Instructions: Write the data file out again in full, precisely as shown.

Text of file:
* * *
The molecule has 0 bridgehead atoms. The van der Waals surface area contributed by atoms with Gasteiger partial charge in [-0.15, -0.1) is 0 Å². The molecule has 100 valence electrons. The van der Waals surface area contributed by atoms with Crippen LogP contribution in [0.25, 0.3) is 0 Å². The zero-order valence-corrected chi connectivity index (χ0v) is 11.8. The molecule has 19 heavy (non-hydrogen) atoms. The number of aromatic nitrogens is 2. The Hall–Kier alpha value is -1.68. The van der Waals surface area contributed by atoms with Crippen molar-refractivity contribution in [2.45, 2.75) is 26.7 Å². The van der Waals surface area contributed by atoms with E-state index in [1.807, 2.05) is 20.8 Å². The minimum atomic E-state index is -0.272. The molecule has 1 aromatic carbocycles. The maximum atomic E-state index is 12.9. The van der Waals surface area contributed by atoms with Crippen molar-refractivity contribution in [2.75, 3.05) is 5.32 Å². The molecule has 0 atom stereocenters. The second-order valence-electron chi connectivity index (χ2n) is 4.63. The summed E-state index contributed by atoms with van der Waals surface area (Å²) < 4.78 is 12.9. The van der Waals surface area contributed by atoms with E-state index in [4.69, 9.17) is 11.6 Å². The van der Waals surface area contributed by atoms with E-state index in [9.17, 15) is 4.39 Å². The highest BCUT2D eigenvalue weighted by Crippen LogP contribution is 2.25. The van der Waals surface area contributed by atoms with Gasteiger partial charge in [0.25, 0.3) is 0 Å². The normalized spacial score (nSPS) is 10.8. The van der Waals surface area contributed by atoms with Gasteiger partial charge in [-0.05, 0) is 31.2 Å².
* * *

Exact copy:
The molecule has 0 bridgehead atoms. The van der Waals surface area contributed by atoms with Gasteiger partial charge in [-0.15, -0.1) is 0 Å². The molecule has 100 valence electrons. The van der Waals surface area contributed by atoms with Crippen LogP contribution in [0.25, 0.3) is 0 Å². The zero-order valence-corrected chi connectivity index (χ0v) is 11.8. The molecule has 19 heavy (non-hydrogen) atoms. The number of aromatic nitrogens is 2. The Hall–Kier alpha value is -1.68. The van der Waals surface area contributed by atoms with Crippen molar-refractivity contribution in [2.45, 2.75) is 26.7 Å². The van der Waals surface area contributed by atoms with E-state index in [1.807, 2.05) is 20.8 Å². The minimum atomic E-state index is -0.272. The molecule has 1 aromatic carbocycles. The maximum atomic E-state index is 12.9. The van der Waals surface area contributed by atoms with Crippen molar-refractivity contribution in [2.75, 3.05) is 5.32 Å². The molecule has 0 atom stereocenters. The second-order valence-electron chi connectivity index (χ2n) is 4.63. The summed E-state index contributed by atoms with van der Waals surface area (Å²) < 4.78 is 12.9. The van der Waals surface area contributed by atoms with E-state index in [4.69, 9.17) is 11.6 Å². The van der Waals surface area contributed by atoms with E-state index in [9.17, 15) is 4.39 Å². The highest BCUT2D eigenvalue weighted by Crippen LogP contribution is 2.25. The van der Waals surface area contributed by atoms with Gasteiger partial charge in [0.25, 0.3) is 0 Å². The normalized spacial score (nSPS) is 10.8. The van der Waals surface area contributed by atoms with Gasteiger partial charge in [-0.05, 0) is 31.2 Å².